Franchise Organizations

Front Cover
Harvard Business School Press, 1998 - Business & Economics - 237 pages
From food and fuel to lodging and child care, franchises exert enormous influence over the global business landscape as well as within our personal lives. Yet the franchise phenomenon remains largely undocumented and frequently misunderstood, with very little analysis available on the management challenges - and opportunities - that chains face. Now, with his book Franchise Organizations, Jeffrey Bradach fills the void with a penetrating look at the key factors that shape a franchise business's success. Using compelling examples from major restaurant chains including KFC, Pizza Hut, Hardee's, and Jack in the Box, Bradach extracts the ingredients that make for a thriving enterprise. He examines how chain organizations meet their primary management challenges, from adding new outlets and maintaining uniform standards to responding to diverse local markets and adapting the system when threats or opportunities arise. Perhaps most importantly, Bradach's unprecedented research reveals the formidable competitive advantages enjoyed by companies that can blend franchise outlets within their corporate structure to create a distinctive new model - identified here for the first time as the "plural form." The plural form, Bradach argues, provides a uniquely effective way to leverage strengths and mend weaknesses, enhancing an organization's capacity for self-correction and renewal. Franchise Organizations offers a framework for managing chains built on the processes made possible by the plural form.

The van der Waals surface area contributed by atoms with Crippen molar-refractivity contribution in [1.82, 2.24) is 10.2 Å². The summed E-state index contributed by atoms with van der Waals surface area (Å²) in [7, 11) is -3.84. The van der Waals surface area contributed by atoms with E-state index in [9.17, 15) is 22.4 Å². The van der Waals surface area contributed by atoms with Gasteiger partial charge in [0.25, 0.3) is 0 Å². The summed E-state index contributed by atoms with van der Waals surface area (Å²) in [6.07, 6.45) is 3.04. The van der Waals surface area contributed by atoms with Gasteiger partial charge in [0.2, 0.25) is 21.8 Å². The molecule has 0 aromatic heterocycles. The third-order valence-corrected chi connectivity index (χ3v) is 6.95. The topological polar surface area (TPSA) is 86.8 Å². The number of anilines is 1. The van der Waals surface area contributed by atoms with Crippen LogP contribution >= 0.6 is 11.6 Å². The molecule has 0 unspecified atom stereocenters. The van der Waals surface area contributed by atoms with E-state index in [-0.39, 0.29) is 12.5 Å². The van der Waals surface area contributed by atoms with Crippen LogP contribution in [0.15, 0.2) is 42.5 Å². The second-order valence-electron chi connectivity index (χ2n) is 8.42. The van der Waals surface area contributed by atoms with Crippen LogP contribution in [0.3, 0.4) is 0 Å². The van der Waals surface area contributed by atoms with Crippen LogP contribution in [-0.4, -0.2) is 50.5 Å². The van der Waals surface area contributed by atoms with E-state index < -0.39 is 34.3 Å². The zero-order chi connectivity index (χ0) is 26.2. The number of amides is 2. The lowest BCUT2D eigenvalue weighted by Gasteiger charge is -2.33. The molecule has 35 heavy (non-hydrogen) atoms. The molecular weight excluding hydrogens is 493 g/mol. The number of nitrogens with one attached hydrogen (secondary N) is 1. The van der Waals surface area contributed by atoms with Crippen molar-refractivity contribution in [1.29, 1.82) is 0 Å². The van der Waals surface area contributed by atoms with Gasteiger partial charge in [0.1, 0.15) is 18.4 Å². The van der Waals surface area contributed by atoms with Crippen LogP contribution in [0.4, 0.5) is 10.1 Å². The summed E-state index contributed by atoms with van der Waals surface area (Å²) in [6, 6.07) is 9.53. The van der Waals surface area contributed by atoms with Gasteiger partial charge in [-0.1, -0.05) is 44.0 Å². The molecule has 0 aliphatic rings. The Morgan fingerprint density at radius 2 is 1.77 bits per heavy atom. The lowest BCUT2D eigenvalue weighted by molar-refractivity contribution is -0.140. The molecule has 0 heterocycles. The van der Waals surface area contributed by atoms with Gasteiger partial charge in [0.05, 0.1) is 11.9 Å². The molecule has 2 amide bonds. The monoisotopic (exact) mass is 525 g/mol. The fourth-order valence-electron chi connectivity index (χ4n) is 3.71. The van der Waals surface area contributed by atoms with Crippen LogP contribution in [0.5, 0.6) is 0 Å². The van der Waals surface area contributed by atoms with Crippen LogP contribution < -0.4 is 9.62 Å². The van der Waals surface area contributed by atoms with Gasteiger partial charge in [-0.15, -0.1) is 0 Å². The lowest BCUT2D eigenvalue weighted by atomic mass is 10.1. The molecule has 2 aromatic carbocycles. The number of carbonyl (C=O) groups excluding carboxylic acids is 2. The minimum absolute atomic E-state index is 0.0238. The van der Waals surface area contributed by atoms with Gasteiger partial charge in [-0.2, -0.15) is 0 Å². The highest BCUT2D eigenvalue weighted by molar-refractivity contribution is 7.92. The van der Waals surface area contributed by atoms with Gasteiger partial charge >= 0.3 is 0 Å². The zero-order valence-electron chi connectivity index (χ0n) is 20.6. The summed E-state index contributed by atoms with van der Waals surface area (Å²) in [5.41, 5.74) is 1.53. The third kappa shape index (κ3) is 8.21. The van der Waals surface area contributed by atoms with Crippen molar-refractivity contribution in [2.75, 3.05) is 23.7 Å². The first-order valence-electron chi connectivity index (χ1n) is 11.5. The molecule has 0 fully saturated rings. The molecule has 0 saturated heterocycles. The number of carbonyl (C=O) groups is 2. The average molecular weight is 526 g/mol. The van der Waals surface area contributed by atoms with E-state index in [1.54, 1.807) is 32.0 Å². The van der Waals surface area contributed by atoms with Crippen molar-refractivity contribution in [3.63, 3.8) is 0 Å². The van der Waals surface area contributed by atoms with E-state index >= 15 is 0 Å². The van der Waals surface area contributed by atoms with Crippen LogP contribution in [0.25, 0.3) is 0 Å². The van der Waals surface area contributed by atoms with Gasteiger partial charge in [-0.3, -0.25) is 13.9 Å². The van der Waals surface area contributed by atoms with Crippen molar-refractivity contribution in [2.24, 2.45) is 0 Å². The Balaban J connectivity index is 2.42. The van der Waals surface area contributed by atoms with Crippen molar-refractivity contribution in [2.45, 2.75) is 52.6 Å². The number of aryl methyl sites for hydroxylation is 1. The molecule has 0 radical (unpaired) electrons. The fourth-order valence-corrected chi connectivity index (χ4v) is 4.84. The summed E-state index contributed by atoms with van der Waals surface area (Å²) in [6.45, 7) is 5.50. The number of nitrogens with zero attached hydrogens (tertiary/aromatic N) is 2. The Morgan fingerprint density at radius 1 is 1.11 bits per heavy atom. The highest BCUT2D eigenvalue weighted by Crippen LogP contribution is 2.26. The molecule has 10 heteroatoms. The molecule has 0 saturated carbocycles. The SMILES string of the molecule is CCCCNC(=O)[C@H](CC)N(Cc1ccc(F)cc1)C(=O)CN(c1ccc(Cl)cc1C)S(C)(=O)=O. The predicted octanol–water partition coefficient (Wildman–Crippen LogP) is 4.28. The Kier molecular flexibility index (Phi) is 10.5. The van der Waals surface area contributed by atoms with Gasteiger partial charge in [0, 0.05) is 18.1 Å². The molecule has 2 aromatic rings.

What people are saying - Write a review

We haven't found any reviews in the usual places.

Bibliographic information